Mount Redoubt has shifted into a different pattern, emitting a more steady ash plume rather than the violent explosions of the past week, scientists said Monday.

Federal and state officials also have established a unified command to address the volcano's impact on an oil storage facility holding more than 6 million gallons of oil.

The volcano 100 miles southwest of Anchorage has erupted 18 times since March 22, sending ash in various directions. A light dusting of ash fell for the first time on Anchorage on Saturday.

But since then, the volcano has entered a new phase, according to monitors at the Alaska Volcano Observatory.

"In the past 12 hours, we've had frequent, low-level ash emissions," seismologist Stephanie Prejean said.

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Think of it as a steady ash plume for the most part, Prejean said, but emissions generally have not risen above 20,000 feet and have not reached large population centers.

One spike Monday morning took the ash to 27,000 feet, and that prompted Alaska Airlines to temporarily suspend flights in and out of Anchorage because of the damage ash can do to engines.

Airline spokesman Paul McElroy said ash conditions are constantly being monitored and the flight schedule reassessed for current conditions.

"We will continue to fly as long as it's safe to do so," he said as flights were being resumed following the two-hour flight suspension.

Scientists say they can't predict how long Redoubt stays in this mode.

"It could continue for some time, but this is also a very unstable system so we could also go back to seeing these large explosions," Prejean said.

The Coast Guard, the Alaska Department of Environmental Conservation and private company Cook Inlet Pipeline Co., have established the unified command over concerns with the Drift River oil terminal, 23 miles from the volcano.

Officials have said a $20 million berm built after the 1989 eruptions of Mount Redoubt is holding against flooding and mud slides created by the eruptions.

Gary Folley, the DEC's onsite coordinator, said the department is concerned about the threat the oil poses to Cook Inlet "if nature does get the best of the situation and there is a spill."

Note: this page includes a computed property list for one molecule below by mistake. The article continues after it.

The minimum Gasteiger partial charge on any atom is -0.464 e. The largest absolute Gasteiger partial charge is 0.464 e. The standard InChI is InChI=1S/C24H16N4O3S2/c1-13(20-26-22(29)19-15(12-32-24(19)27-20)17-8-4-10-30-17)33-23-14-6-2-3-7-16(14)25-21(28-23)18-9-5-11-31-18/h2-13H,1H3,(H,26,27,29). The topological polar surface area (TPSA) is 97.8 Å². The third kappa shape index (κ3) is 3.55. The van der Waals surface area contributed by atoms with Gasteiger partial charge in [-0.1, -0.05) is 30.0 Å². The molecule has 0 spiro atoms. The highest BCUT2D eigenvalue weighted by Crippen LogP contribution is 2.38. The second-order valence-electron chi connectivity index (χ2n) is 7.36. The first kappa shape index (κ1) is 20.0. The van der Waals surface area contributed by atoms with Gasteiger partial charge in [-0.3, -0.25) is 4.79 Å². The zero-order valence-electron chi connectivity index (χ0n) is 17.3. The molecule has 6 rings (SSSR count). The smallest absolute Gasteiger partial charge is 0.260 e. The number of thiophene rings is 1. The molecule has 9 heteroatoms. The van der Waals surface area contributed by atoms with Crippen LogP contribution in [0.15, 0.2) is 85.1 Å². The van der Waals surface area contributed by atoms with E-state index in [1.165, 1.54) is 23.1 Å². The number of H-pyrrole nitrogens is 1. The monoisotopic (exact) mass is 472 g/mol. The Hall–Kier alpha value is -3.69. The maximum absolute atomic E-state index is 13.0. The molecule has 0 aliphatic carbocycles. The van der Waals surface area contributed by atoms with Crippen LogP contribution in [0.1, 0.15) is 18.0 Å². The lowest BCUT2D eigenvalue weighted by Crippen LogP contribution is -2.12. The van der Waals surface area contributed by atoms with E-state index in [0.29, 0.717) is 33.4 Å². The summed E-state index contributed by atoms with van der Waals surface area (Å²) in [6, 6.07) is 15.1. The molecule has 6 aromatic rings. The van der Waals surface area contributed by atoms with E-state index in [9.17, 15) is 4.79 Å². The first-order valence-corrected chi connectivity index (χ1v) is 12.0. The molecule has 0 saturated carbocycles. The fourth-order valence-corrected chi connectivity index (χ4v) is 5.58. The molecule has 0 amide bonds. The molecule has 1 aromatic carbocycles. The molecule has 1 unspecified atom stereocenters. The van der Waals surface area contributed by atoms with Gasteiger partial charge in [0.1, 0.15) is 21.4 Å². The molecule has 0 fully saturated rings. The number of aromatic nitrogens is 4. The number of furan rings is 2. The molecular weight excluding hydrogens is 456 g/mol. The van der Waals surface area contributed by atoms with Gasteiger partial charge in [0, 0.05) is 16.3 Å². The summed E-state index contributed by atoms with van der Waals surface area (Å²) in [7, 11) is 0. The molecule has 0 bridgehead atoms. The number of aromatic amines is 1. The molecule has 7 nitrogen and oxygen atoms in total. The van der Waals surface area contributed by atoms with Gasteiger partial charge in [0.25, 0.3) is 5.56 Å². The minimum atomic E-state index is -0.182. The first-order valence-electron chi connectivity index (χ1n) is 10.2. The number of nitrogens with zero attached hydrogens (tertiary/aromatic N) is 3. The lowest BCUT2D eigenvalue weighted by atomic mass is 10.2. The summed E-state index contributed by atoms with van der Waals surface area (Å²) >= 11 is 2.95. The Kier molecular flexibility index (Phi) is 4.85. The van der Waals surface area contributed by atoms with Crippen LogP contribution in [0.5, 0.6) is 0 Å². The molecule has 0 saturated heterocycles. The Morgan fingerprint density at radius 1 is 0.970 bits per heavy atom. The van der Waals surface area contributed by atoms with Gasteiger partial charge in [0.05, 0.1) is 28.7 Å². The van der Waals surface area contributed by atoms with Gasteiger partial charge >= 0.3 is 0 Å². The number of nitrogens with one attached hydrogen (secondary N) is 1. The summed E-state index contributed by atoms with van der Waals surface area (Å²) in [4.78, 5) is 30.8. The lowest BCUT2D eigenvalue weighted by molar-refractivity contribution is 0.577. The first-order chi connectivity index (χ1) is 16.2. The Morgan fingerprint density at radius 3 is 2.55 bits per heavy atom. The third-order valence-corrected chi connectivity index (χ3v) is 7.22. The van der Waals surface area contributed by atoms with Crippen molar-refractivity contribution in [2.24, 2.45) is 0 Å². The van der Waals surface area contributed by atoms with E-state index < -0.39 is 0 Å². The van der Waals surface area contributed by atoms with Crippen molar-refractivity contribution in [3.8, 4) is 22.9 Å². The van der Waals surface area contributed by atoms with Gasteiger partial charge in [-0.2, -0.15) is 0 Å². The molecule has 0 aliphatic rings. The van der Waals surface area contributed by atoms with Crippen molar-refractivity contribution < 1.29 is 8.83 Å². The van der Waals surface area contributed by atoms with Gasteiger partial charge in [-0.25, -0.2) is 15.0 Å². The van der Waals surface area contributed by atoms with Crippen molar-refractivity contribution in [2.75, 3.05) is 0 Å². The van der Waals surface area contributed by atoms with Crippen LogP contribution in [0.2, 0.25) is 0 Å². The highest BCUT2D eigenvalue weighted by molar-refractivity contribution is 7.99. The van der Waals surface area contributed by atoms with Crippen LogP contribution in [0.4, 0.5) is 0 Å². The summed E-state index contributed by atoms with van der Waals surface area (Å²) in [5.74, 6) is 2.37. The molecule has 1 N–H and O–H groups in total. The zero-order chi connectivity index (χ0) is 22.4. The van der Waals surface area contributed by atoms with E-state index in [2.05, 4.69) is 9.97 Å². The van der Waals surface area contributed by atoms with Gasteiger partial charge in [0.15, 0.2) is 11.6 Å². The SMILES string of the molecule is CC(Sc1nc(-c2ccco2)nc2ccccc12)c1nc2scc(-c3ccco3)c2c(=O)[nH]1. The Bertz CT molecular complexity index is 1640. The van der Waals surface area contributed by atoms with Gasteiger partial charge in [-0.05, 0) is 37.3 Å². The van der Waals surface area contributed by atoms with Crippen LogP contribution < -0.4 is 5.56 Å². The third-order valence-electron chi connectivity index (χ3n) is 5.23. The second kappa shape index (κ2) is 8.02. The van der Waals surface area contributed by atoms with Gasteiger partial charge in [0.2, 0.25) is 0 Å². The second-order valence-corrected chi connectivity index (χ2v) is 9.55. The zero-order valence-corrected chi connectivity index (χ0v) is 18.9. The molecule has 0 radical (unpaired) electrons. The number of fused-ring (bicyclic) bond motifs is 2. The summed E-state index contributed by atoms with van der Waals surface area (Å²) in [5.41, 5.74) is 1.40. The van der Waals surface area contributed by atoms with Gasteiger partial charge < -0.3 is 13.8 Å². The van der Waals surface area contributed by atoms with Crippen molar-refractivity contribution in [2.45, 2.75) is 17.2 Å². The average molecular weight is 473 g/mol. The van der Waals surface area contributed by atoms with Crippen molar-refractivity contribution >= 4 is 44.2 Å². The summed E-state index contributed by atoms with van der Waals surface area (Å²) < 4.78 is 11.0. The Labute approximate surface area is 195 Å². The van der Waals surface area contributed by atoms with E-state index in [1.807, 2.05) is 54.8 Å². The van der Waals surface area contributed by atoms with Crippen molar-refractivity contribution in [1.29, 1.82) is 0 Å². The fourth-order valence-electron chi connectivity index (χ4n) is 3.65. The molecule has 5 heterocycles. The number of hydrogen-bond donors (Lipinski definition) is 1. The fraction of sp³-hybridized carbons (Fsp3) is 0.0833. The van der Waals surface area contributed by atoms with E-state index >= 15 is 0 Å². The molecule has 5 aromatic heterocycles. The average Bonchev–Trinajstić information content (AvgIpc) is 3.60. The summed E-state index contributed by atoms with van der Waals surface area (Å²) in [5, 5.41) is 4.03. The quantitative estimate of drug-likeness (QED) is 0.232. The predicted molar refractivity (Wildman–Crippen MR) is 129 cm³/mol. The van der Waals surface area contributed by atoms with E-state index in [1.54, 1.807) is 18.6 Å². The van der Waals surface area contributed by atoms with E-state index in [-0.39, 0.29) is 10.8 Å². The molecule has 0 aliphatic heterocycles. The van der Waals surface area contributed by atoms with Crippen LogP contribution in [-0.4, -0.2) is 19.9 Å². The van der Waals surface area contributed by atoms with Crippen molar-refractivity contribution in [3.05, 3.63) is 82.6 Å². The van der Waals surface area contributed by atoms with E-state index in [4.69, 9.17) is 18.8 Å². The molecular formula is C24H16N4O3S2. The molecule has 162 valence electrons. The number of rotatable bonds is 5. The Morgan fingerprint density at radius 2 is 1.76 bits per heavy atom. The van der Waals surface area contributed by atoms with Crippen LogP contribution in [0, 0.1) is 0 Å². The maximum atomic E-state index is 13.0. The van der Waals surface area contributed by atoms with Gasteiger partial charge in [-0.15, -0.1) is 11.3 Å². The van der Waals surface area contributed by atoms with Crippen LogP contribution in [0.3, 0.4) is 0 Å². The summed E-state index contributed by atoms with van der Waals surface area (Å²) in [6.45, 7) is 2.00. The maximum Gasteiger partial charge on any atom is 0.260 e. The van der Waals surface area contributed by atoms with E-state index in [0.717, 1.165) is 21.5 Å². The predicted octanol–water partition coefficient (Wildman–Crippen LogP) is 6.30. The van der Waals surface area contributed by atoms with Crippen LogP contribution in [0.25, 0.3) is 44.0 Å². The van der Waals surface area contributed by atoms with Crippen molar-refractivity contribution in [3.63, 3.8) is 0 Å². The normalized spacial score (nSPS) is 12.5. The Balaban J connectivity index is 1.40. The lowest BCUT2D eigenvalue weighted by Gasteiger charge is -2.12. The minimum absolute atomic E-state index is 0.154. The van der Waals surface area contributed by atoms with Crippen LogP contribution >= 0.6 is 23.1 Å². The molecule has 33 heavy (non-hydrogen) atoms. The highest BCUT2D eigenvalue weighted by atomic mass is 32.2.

He said the quickest way to eliminate that threat is to remove the oil from the tanks, if it can be done safely.

But, he said, that was easier said then done.

If oil were to be removed, not all could be suctioned out, leaving more than 1 million gallons in the tanks.

And if it is removed, the tanks would weigh less and be more buoyant and susceptible to flooding if the containment layers were breached.

"We don't want to create a situation that is riskier than what we have now," he said.

The Coast Guard and the U.S. Army Corps of Engineers were at the oil terminal on Monday to assess conditions.

For the oil to be off-loaded, it would have to be done with a tanker, said Coast Guard Cmdr. Jim Robertson. But the safety of the crew and vessel is paramount.

He said a tanker is scheduled any time between April 4 and April 6, and the unified command is working with the tanker company to establish a plan to minimize any risk associated with removing the oil.

"We're not going to bring a tanker in until it's safe to do so, until we have a plan to properly and safely move that oil and mitigate the risk," he said.

But right now, officials said, the safest place for that oil is in the tank.

Several Alaska House Democrats also have written the commissioners of the Fish and Game and Environmental Conservation departments expressing their concern about the oil storage facility and asking to be updated on future plans.

"It's now obvious, and has been for a long time, that the existence of West Cook Inlet's main crude oil storage facility in a volcanic floodplain poses a danger to one of the state's most important fisheries," the letter says.

U.S. Sen. Lisa Murkowski, R-Alaska, on Monday said she would introduce a bill to establish a national volcano monitoring system, which would include the Alaska Volcano Observatory and four other sites.

Murkowski's bill would establish a National Volcano Early Warning and Monitoring System within the U.S. Geological Survey to monitor and warn citizens about volcanic activity. The program would be funded at $15 million annually.

The other four observatories are in Washington state, Hawaii, Yellowstone National Park and California.